Lackluster Franchise Hiring

Don Sniegowski May 1st, 2019 The Economy

Franchise establishments in the United States increased hiring by a lackluster 9,500 jobs in April, according to payroll processor ADP.  Hotels, auto dealers, business services and food retailer (e.g. convenience store) franchise segments all were down, while restaurant and real estate franchised establishments increased their hiring. With a monthly gain of 14,200 jobs, slightly above average for the past eight years, restaurants accounted for nearly all of the lift to franchise jobs in April.

April’s soft figures follow in the footsteps of a lackluster March for franchised establishments. While the economy has boomed and unemployment has remained low, hiring from 2018 onwards has paradoxically had volatile up and down swings for franchised establishments (see chart).

Franchise gains in hiring for April 2019Looking at the bigger picture overall, rather than just U.S. franchises, private sector employers had a robust month of hiring. That’s a relief after last month’s weak numbers. Non-farm private sector employment increased by a surprising 275,000 jobs in April, according to ADP’s National Employment Report. That is the highest level of private sector hiring since July 2018. Service providers added 223,000, or 81 percent, of those jobs. The strong performance in April comes after a weak gain of 129,000 jobs in March.

However, Moody’s Analytics warns that this month’s strong numbers should not be given too much weight.

“April’s job gains overstate the economy’s strength,” said Mark Zandi, chief economist of Moody’s Analytics. He added that although there has been some softening in the job market of late, this month’s figures show the job market is holding firm and that the economic expansion continues.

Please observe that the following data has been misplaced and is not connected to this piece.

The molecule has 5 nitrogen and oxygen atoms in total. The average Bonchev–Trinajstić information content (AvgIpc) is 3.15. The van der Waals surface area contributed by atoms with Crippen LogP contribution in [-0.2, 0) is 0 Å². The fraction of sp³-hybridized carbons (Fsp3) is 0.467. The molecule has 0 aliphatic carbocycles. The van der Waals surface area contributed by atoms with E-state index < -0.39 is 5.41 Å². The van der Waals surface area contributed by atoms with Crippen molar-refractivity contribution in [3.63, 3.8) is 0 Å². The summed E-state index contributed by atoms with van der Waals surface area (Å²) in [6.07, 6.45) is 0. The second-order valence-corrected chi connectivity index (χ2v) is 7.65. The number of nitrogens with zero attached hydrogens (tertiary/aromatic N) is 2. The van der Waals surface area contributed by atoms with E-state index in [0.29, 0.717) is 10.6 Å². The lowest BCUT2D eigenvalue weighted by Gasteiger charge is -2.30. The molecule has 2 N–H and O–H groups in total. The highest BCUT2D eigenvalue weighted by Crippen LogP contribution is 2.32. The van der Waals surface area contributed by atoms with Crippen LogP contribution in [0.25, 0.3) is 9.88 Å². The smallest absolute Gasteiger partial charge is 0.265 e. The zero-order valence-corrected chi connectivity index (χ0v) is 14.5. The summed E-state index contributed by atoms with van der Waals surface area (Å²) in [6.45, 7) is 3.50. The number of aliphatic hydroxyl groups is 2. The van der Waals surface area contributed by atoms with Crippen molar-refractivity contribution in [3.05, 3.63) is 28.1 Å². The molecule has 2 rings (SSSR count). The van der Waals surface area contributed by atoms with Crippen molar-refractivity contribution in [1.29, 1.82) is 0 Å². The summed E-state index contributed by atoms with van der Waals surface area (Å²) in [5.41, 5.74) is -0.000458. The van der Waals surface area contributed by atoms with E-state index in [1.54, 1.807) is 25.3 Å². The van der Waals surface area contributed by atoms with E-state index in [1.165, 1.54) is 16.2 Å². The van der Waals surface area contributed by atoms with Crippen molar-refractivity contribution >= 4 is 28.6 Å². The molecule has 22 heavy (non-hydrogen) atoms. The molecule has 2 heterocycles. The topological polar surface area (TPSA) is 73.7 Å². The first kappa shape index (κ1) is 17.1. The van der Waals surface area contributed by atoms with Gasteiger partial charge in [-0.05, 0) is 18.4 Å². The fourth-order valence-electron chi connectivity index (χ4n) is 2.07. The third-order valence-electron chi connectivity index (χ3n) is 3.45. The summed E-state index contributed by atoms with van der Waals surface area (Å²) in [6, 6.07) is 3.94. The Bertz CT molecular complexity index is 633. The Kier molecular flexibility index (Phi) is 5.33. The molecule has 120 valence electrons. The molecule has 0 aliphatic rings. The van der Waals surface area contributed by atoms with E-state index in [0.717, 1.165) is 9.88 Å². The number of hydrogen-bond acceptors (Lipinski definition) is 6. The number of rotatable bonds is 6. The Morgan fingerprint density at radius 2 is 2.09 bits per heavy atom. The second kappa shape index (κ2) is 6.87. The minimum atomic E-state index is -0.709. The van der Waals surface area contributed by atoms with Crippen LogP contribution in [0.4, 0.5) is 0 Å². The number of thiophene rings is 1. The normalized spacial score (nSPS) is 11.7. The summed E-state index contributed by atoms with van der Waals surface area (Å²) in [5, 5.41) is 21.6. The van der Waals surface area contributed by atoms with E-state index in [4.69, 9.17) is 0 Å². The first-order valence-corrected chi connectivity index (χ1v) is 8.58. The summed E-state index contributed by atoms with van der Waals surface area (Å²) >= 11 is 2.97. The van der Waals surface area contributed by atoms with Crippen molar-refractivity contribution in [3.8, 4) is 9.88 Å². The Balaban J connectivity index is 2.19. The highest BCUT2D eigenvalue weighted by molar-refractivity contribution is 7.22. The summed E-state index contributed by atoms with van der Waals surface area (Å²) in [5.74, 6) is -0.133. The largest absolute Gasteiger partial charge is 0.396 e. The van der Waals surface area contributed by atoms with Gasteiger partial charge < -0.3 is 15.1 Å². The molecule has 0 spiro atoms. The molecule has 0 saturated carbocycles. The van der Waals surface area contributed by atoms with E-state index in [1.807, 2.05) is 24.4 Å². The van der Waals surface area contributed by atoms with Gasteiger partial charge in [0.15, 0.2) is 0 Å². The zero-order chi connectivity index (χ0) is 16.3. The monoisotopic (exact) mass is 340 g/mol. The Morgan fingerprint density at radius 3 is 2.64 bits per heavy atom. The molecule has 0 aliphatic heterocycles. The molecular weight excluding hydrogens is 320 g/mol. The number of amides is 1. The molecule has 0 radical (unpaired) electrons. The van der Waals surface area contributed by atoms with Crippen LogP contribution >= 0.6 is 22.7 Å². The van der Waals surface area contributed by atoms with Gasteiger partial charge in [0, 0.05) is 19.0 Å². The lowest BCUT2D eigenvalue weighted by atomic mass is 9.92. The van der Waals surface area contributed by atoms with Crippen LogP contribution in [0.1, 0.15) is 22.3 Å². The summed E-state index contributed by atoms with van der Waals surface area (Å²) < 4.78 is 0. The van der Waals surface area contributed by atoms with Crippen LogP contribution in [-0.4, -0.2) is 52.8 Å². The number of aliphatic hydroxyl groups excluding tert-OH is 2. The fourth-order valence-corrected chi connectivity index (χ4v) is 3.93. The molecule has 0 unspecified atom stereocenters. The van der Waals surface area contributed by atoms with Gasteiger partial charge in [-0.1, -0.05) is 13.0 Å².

Change in employment among small businesses, categorized as businesses that have between 1 to 49 employees, robustly increased by 77,000 jobs for the month.

Franchise hiring struggles amidst the boom
Why are franchises showing such poor hiring gains when non-franchised small, medium and large businesses are showing such strong gains? Franchises appear to be having difficulty attracting labor compared to other employers.

“The change has been driven by the supply side and can be attributed to a shrinking supply of available workers,” stated Ahu Yildirmaz, vice president and co-head of the ADP Research Institute, about franchise hiring. Professor Yildirmaz told Blue MauMau that as the pool of jobseekers has contracted, franchises have had a more difficult time finding interested workers to recruit. She added, “Certain jobs may be less attractive to the remaining pool of applicants. As a result, franchise hiring has made up a smaller share of the total increase in employment in recent months.”